For music producers, collaboration has long been a positive choice. It opens up exciting new possibilities: for us, the artists we work with, audiences and -- of course -- the organisations we partner with. Between 2001-2010, my company "the hub" collaborated with fellow producers SoundUK to produce the Fertilizer festival. Neither company could have done it alone - we learned a lot from each other, and continue to reap the rewards of the collaboration. As with any meaningful collaboration it's had a long term impact on the thinking and practice of all concerned. As Ash Chandola from Swaraj Music says: "[Collaboration] develops me as a producer, it develops the artists I work with, and the organisations I work with. It raises the bar for all of us." In addition, these kinds of collaborations often develop new audiences. [P]artnerships with Summer Sundae Weekender and Dartington Arts around our Phrased & Confused music and spoken word programme have yielded 16 new commissions and a new audience of more than 6,500. On the same theme, one curator at a London gallery tells me the gallery's collaborations with music producers bring in audiences who "are so much younger and better looking than our usual crowd." In recent months I've been working with colleagues at the PRS for Music Foundation to select organisations to take part in New Music Plus, a producer development programme we developed and have delivered jointly since 2009. Through the programme, arts organisations collaborate with a music producer for 18 months. The overwhelming interest we've had from arts organisations clearly suggests that in times of recession, many venues see collaboration and new areas of programming as key to their future sustainability. The new audiences they generate have a positive impact on the bottom lines of everyone involved, via higher box office and secondary income, and even additional grant income.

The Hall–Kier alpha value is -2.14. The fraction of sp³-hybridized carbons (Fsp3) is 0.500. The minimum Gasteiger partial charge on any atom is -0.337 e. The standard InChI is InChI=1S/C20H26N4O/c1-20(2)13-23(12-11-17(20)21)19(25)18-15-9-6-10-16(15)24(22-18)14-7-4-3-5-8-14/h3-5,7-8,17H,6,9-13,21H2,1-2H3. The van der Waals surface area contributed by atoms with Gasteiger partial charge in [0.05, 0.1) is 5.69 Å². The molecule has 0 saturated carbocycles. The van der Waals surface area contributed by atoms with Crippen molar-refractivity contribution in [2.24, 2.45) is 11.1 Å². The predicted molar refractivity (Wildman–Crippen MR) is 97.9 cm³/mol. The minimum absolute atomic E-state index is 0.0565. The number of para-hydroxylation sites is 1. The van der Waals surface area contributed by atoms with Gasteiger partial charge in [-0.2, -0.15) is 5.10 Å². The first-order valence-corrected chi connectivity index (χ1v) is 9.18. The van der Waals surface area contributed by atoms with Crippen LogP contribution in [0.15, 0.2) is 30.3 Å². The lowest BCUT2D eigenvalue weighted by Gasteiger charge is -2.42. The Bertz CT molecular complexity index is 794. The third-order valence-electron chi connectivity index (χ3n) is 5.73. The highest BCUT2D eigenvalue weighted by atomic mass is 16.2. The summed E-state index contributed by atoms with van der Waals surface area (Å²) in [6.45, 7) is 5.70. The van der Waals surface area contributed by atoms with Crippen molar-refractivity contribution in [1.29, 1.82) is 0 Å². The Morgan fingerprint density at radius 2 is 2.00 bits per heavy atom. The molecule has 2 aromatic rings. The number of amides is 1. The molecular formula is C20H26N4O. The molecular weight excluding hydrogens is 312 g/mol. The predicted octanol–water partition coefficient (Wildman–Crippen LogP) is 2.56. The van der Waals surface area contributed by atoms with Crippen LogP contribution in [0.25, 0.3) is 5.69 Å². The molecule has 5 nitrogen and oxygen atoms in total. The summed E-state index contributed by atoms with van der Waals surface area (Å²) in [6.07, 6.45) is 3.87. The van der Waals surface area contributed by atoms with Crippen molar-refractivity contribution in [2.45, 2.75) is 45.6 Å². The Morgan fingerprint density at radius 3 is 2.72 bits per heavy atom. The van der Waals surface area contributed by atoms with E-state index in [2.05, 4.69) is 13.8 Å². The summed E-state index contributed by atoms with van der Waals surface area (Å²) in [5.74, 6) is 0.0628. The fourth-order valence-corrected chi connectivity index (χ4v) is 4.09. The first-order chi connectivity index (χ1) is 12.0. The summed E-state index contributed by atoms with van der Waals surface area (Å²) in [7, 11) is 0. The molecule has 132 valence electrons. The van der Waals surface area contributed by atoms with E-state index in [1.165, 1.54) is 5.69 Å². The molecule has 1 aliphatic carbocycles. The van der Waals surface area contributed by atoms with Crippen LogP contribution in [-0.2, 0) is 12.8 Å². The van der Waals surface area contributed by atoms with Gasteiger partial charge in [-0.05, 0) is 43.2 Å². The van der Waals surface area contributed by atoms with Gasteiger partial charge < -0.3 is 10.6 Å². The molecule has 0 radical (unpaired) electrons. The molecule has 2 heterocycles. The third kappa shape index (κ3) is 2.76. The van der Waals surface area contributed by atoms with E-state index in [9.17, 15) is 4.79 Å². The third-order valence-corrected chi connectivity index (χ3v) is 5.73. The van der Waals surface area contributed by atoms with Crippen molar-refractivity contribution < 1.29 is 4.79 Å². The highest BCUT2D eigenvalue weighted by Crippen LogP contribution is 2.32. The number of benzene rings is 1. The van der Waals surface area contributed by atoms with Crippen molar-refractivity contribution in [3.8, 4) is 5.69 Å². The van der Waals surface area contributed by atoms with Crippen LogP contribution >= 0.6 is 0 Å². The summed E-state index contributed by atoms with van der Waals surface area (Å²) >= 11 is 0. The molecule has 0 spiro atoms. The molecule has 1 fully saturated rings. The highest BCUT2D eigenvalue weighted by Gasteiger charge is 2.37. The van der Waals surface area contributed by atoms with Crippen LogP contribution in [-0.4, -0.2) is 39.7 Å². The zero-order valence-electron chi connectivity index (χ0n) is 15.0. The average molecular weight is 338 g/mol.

Collaborations among American opera companies are at an all-time high

Russell P. Allen, president/CEO of Virginia Opera in Richmond [VA] Times-Dispatch, 10/17/12

American opera is coming into its own in the 21st century. Opera America, the international service organization, cites American opera companies in the past decade featuring more world premiere operas being produced than in any single decade of the 20th century. Additionally, collaborations between and amongst American opera companies are at an all-time high. Virginia Opera is contracting with Portland Opera a new production of an opera not produced in Richmond in 20 years for its 2014-15 season. Similarly, next season (2013-14) will feature Virginia Opera performing a new production debuted by Opera Theater of St. Louis last year and tweaked by the designers for the Virginia Opera performances. Collaborations will make it possible for more major new productions of standard repertory and new works to be developed than would be able to be independently generated by any one company (excepting the top opera houses in the country).